THE GREAT TRAILBLAZER
Akira Kurosawa’s groundbreaking style continues to inspire filmmakers, writes Philippa Hawker
Some celebrated filmmakers can never be taken for granted, no matter how familiar you might be with their work. For Martin Scorsese, this couldn’t be more true of Akira Kurosawa, the legendary Japanese director. “Every time I take a fresh look at [his] images, they shock me, it’s as if I’m experiencing them again for the first time.”
This inventive, elusive filmmaker is the subject of Essential Kurosawa, a season of 10 films selected by Review’s film writer David Stratton, screening at the Australian Centre for the Moving Image in Melbourne and at the Sydney Film Festival. The season focuses on films from the 1950s and 60s, inevitably highlighting Kurosawa’s collaboration with actor Toshiro Mifune, one of cinema’s most celebrated and fruitful partnerships. They made 16 films together, seven of which are in the season.
Mifune has a ferocious physicality, something Kurosawa recognised immediately when he saw the actor in an open audition. “The speed with which he expressed himself was astounding,” Kurosawa said, “such that he said in a single action what it took ordinary actors three movements to express.”
Kurosawa cast him as a gangster in the 1947 film Drunken Angel, noting that his charisma was an asset and a burden — it threatened the balance of a movie focused on two very different central characters. “There was no way of preventing him from emerging as too attractive on screen,” he concluded ruefully, “other than keeping him off the screen”.
The earliest work in the season is the still unsettling masterpiece Rashomon. It caused a sensation at the Venice Film Festival in 1951, launching Kurosawa internationally and bringing attention to Japanese cinema in general.
It is easy to reduce its significance to the notion for which its title has become a byword — the idea that different accounts of a single event can be vastly different. The film is almost a prisoner of its reputation: as a narrative device, the so-called Rashomon effect has become commonplace. Yet there’s nothing schematic about the way the film unfolds. Its offkilter, disconcerting approach makes it difficult to pin down or define, well beyond the shifting aspects of its storytelling.
Mifune plays very different characters in Kurosawa’s historical films: he is a bandit in Rashomon, a comic character in Seven Samurai; a feudal lord who has something in common with Macbeth in Throne of Blood, a film that draws equally on Shakespeare and Noh theatre; a heroic general in the exhilarating adventure The Hidden Fortress; a ronin, or wandering samurai, in Yojimbo.
He’s a contemporary character too: in High and Low (1963) — set in the “business is business” world of postwar Japan, and based on an Ed McBain thriller — he plays a shoe company executive whose takeover plan is interrupted by a kidnapping attempt on his son. And in Red Beard — his final film with Kurosawa — he’s an autocratic 19th-century rural doctor.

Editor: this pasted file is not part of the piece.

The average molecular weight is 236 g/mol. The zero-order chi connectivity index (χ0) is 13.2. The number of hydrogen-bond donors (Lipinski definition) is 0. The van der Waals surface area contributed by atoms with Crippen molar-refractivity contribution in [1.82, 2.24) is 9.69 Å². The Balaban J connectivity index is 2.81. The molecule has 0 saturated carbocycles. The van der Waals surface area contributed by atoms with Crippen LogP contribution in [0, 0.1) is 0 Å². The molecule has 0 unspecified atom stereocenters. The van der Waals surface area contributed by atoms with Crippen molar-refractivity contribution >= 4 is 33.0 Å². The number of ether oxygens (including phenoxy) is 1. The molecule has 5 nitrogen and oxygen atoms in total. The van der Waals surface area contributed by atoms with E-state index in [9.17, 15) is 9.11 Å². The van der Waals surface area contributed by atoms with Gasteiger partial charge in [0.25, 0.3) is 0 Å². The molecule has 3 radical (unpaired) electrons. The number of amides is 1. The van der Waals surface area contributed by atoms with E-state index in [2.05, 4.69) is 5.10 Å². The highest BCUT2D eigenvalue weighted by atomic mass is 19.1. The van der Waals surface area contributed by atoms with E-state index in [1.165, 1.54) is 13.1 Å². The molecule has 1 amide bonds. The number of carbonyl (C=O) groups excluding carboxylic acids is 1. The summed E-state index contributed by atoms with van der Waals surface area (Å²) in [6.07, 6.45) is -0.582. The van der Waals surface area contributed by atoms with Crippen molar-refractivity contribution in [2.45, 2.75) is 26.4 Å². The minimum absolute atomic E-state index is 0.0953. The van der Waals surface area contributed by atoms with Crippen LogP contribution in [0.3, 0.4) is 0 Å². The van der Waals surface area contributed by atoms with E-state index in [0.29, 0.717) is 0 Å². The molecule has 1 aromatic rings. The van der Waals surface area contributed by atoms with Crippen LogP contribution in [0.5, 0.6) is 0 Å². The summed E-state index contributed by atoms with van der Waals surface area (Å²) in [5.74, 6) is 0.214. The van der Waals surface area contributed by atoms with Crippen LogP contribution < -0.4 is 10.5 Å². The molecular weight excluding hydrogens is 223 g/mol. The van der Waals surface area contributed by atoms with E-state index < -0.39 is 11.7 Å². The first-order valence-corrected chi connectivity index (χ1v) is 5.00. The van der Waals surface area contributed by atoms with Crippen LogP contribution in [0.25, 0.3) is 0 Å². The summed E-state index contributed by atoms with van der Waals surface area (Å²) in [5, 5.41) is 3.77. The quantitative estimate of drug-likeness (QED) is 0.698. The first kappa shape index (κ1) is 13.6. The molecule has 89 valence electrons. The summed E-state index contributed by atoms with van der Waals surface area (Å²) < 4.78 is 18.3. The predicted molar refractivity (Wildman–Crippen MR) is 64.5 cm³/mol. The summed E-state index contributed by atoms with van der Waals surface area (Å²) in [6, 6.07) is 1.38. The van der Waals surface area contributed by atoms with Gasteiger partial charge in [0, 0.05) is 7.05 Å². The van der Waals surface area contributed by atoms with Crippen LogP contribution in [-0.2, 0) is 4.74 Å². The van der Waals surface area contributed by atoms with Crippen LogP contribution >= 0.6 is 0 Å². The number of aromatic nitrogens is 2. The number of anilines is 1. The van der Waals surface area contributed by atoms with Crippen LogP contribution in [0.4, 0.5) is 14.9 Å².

The contemplative Ikiru (1952) is the only film Kurosawa made between 1948 and 1965 in which Mifune does not appear. Its central character is played by Takashi Shimura, an actor even more ubiquitous than Mifune in Kurosawa’s body of work: he appeared in 22 of his movies, including his first feature.
Ikiru, inspired by Tolstoy’s The Death Of Ivan Ilyich, explores the fate of an ailing bureau- crat whose impending death gives him a belated impetus to find meaning in life.
Many filmmakers outside Japan claim Kurosawa as an influence, many indirectly, some directly. The Hidden Fortress is widely acknowledged as an influence on Star Wars; Yojimbo was a model for Sergio Leone’s A Fistful of Dollars; Seven Samurai has twice been remade as The Magnificent Seven. Intriguingly, Vince Gilligan, creator of TV’s Breaking Bad — in which a high-school chemistry teacher with inoperable cancer decides to assure his family’s future by producing and selling crystal meth — cited Ikiru as an influence. He said in a radio interview that his show shares its central premise: “If we found out the exact expiration date on our lives ... that would free us up to do bold and courageous things, good or bad things.”
For Kurosawa, things changed after Red Beard (1965), which ran over budget and overtime and caused a rupture with Mifune. Not only was it his final film with his most visible star and the last in black and white, it also marked a change in his fortunes. He began to fall out of favour; his reputation at home was in decline, his ability to find financing severely curtailed. He continued making films, but less Kagemusha frequently and with varying success. The Essential Kurosawa season highlights this last stage of his creative life with two period films on a grand scale, Kagemusha and Ran.
Made five years apart in the 80s, they are visually striking works that display a memorable use of colour, and show a director continuing to explore the possibilities of his medium.
Ran, his dazzling yet bleak version of King Lear, contains action sequences shot in a very different way from previous films. And its secret subject, as Kurosawa said at the time, is the threat of nuclear apocalypse. As always, a Kurosawa period film is never ensconced in the past; it is also an engagement with the present.
is at ACMI, Melbourne, until June 8, and at the Sydney Film Festival, which runs from June 7 to 18.
A Venice Film Festival poster for Akira Kurosawa’s Yojimbo (1961), left; a scene from (1980), below